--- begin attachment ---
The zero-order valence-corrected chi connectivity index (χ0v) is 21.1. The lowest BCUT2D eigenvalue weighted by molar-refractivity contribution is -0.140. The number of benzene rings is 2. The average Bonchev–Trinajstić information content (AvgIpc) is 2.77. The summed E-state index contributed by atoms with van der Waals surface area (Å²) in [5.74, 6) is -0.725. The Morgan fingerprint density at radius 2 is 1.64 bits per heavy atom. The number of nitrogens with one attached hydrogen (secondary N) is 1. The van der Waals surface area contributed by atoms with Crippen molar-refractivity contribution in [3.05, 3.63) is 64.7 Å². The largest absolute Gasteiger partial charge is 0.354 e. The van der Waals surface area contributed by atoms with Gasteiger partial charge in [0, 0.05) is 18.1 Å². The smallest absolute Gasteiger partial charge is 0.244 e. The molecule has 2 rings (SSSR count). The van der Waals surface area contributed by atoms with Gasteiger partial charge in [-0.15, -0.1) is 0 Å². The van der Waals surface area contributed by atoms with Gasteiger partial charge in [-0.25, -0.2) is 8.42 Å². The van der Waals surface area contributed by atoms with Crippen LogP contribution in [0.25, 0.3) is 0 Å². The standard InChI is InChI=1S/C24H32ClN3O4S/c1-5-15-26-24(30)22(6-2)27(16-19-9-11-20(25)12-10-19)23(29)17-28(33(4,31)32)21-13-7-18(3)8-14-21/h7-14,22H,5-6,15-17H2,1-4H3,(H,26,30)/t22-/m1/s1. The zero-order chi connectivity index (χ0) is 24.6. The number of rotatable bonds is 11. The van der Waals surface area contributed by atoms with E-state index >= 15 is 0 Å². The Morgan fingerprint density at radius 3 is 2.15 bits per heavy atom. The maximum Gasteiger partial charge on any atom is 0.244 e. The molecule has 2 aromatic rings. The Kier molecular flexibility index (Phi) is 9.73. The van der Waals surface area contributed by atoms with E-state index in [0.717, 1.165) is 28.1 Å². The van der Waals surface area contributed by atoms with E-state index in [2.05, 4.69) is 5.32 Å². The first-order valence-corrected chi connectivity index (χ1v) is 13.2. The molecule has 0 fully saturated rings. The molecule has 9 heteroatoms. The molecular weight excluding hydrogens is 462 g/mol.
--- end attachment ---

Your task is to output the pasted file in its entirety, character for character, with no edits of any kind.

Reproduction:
The zero-order valence-corrected chi connectivity index (χ0v) is 21.1. The lowest BCUT2D eigenvalue weighted by molar-refractivity contribution is -0.140. The number of benzene rings is 2. The average Bonchev–Trinajstić information content (AvgIpc) is 2.77. The summed E-state index contributed by atoms with van der Waals surface area (Å²) in [5.74, 6) is -0.725. The Morgan fingerprint density at radius 2 is 1.64 bits per heavy atom. The number of nitrogens with one attached hydrogen (secondary N) is 1. The van der Waals surface area contributed by atoms with Crippen molar-refractivity contribution in [3.05, 3.63) is 64.7 Å². The largest absolute Gasteiger partial charge is 0.354 e. The van der Waals surface area contributed by atoms with Gasteiger partial charge in [0, 0.05) is 18.1 Å². The smallest absolute Gasteiger partial charge is 0.244 e. The molecule has 2 rings (SSSR count). The van der Waals surface area contributed by atoms with Gasteiger partial charge in [-0.15, -0.1) is 0 Å². The van der Waals surface area contributed by atoms with Gasteiger partial charge in [-0.25, -0.2) is 8.42 Å². The van der Waals surface area contributed by atoms with Crippen LogP contribution in [0.25, 0.3) is 0 Å². The standard InChI is InChI=1S/C24H32ClN3O4S/c1-5-15-26-24(30)22(6-2)27(16-19-9-11-20(25)12-10-19)23(29)17-28(33(4,31)32)21-13-7-18(3)8-14-21/h7-14,22H,5-6,15-17H2,1-4H3,(H,26,30)/t22-/m1/s1. The zero-order chi connectivity index (χ0) is 24.6. The number of rotatable bonds is 11. The van der Waals surface area contributed by atoms with E-state index >= 15 is 0 Å². The Morgan fingerprint density at radius 3 is 2.15 bits per heavy atom. The maximum Gasteiger partial charge on any atom is 0.244 e. The molecule has 2 aromatic rings. The Kier molecular flexibility index (Phi) is 9.73. The van der Waals surface area contributed by atoms with E-state index in [0.717, 1.165) is 28.1 Å². The van der Waals surface area contributed by atoms with E-state index in [2.05, 4.69) is 5.32 Å². The first-order valence-corrected chi connectivity index (χ1v) is 13.2. The molecule has 0 fully saturated rings. The molecule has 9 heteroatoms. The molecular weight excluding hydrogens is 462 g/mol.